If there is one vegetable that has featured prominently in the life and career of Yayoi Kusama, it has to be the pumpkin. Kusama grew up in wartime Japan, where the population endured severe deprivation and chronic food shortages. Yet the Kusama family wholesaling business meant that young Yayoi was never undernourished. Her house was particularly well stocked with pumpkins, which Kusama consumed in abundance in her childhood years, and she developed a lifelong affection for the vegetable.
Kusama’s first painting was of a pumpkin and she has incorporated pumpkins in her art since the 1950s. "Mirror Room (Pumpkin" (1991) – part of Kusama's exhibition at that year's Venice Biennale – saw the artist transforming a display room into a vast field of the spotty vegetable. Her trademark recurring spots are inspired by the natural markings of the Japanese pumpkin or kabocha.
“Pumpkins have been a great comfort to me since my childhood: they speak to me of the joy of living,” Kusama explains. “They are humble and amusing at the same time, and I have and always will celebrate them in my art.”
Kusama has spoken about art as an escape from her mental illness. As a child, she had hallucinations in the fields of kabocha pumpkins outside her home – they seemed to surround her with an infinite pattern of spots stretching from the ground to the sky. Her recreation of this pattern may be seen, on the one hand, as a way of taking control of it, and, on the other, as a way of sharing this sensation of the body being subsumed into the infinity of our natural surroundings.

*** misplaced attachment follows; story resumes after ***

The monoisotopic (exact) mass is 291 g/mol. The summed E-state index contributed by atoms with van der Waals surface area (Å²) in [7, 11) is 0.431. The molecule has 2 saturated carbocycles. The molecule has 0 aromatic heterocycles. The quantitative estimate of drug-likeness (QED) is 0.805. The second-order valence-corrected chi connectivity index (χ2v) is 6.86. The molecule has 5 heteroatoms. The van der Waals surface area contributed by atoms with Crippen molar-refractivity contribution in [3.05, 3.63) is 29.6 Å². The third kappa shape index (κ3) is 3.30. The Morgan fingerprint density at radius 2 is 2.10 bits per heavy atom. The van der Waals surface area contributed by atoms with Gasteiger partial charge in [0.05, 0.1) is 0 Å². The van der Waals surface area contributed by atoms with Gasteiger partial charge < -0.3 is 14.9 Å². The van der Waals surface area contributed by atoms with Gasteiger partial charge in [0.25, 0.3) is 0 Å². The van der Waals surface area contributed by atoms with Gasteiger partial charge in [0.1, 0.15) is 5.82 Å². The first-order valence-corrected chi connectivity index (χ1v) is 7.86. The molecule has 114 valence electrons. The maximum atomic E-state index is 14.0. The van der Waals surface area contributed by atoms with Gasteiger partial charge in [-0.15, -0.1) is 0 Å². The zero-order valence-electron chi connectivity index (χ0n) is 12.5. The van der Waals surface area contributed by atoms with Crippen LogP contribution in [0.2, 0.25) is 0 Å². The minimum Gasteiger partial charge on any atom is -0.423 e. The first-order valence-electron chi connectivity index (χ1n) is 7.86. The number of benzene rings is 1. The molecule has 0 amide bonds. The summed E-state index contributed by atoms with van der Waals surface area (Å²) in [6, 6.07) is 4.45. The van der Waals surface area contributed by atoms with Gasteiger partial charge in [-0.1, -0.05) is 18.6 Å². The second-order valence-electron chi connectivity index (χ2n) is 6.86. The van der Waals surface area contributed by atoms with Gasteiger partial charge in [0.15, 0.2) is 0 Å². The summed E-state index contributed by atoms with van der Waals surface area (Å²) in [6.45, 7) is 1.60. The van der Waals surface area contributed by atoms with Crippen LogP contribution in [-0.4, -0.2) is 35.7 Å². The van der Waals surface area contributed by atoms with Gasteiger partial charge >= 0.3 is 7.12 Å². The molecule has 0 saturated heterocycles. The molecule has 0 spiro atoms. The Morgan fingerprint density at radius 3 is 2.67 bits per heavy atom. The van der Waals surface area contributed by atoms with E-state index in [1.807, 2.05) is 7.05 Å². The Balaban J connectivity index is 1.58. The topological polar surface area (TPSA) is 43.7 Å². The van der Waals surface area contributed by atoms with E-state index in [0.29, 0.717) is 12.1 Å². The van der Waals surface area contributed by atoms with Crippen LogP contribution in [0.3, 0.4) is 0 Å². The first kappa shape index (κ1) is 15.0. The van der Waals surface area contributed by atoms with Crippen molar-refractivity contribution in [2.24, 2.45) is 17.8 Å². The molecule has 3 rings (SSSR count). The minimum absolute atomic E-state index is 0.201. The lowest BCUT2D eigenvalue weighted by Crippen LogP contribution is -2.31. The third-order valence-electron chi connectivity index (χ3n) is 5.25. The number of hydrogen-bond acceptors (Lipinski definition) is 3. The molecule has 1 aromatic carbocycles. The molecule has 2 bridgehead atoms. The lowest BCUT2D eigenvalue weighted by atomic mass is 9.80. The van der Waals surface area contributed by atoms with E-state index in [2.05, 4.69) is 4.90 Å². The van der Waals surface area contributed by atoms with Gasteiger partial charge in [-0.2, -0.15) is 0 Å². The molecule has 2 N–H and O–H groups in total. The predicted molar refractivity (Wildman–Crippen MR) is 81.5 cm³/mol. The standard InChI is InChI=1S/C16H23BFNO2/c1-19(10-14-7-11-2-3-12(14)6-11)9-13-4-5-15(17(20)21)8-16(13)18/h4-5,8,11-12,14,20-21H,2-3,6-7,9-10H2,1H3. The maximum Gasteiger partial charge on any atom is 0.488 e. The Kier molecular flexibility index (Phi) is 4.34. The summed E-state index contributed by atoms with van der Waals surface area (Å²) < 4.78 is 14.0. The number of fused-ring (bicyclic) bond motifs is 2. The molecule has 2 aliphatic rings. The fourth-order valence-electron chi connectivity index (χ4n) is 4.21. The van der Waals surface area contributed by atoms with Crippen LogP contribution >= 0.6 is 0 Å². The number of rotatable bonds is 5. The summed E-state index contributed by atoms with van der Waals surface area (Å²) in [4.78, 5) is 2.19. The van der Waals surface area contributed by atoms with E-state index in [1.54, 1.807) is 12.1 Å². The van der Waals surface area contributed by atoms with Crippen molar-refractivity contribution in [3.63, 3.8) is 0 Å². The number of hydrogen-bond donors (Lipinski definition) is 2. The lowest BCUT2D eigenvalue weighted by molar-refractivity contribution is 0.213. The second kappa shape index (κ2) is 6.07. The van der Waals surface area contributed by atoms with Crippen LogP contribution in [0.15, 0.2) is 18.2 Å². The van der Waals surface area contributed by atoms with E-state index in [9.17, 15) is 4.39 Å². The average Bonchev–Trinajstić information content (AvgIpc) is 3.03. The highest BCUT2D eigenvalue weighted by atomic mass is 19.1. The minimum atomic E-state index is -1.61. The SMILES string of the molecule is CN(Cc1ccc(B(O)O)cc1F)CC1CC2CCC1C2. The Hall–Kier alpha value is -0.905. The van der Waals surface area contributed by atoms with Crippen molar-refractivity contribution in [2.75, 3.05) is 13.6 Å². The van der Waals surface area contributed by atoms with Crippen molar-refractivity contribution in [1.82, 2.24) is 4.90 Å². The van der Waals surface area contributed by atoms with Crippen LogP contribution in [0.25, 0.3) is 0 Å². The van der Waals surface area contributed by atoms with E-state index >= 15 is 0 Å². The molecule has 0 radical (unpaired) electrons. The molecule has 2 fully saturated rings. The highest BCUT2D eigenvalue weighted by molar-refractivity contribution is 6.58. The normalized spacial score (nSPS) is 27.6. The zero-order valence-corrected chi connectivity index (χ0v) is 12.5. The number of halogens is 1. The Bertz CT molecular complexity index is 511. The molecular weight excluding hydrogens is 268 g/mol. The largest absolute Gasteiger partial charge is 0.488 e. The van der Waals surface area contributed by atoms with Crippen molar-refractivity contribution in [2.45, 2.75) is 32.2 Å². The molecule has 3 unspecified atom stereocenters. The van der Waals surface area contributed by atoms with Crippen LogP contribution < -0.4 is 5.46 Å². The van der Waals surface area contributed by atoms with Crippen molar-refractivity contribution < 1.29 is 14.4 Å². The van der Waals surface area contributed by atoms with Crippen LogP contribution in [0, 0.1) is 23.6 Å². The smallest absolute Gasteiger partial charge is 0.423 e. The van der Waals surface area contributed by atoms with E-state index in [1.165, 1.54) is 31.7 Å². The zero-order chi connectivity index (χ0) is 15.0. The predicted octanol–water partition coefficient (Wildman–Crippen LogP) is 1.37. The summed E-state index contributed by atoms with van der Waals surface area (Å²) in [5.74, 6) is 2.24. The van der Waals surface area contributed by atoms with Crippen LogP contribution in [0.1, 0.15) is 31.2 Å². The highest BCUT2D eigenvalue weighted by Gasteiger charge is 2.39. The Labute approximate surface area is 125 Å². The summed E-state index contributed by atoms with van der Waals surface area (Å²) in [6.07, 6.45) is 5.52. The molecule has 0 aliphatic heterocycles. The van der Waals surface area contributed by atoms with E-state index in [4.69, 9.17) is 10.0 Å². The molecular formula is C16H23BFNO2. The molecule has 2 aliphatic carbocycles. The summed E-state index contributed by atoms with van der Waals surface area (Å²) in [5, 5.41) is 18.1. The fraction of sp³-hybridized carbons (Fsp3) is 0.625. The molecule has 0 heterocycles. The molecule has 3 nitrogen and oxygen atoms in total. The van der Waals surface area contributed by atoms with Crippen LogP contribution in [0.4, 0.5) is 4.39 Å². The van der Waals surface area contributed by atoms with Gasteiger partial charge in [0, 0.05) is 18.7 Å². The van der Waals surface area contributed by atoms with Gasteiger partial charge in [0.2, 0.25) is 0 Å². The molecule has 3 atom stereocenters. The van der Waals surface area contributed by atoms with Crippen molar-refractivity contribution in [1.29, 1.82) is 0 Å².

Although she has been a prominent artist since the 1960s, Kusama has become better known in recent years, thanks in part to Tate Modern's 2012 retrospective of her work and an international tour of her work in 2014-15 that attracted over two million visitors. Today, her sculptures and installations feature in major museums and international collections. In 2017, she opened a museum dedicated to her work in Tokyo.
In her younger days, Kusama spent a decade in New York, drawing attention in 1959 with a series of large white "Infinity Net" canvases covered with pale gray spots. She then went on to stage a series of outdoor performances, including a nude protest (or "anatomical explosion") against the Vietnam War outside the New York Stock Exchange, and ticketed polka dot orgies in her studio, though she herself never removed her clothing for these performances.
She returned to Japan in the early 1970s and checked herself into the mental hospital where she still lives and works. Kusama is also a novelist and poet, and has worked in film and fashion.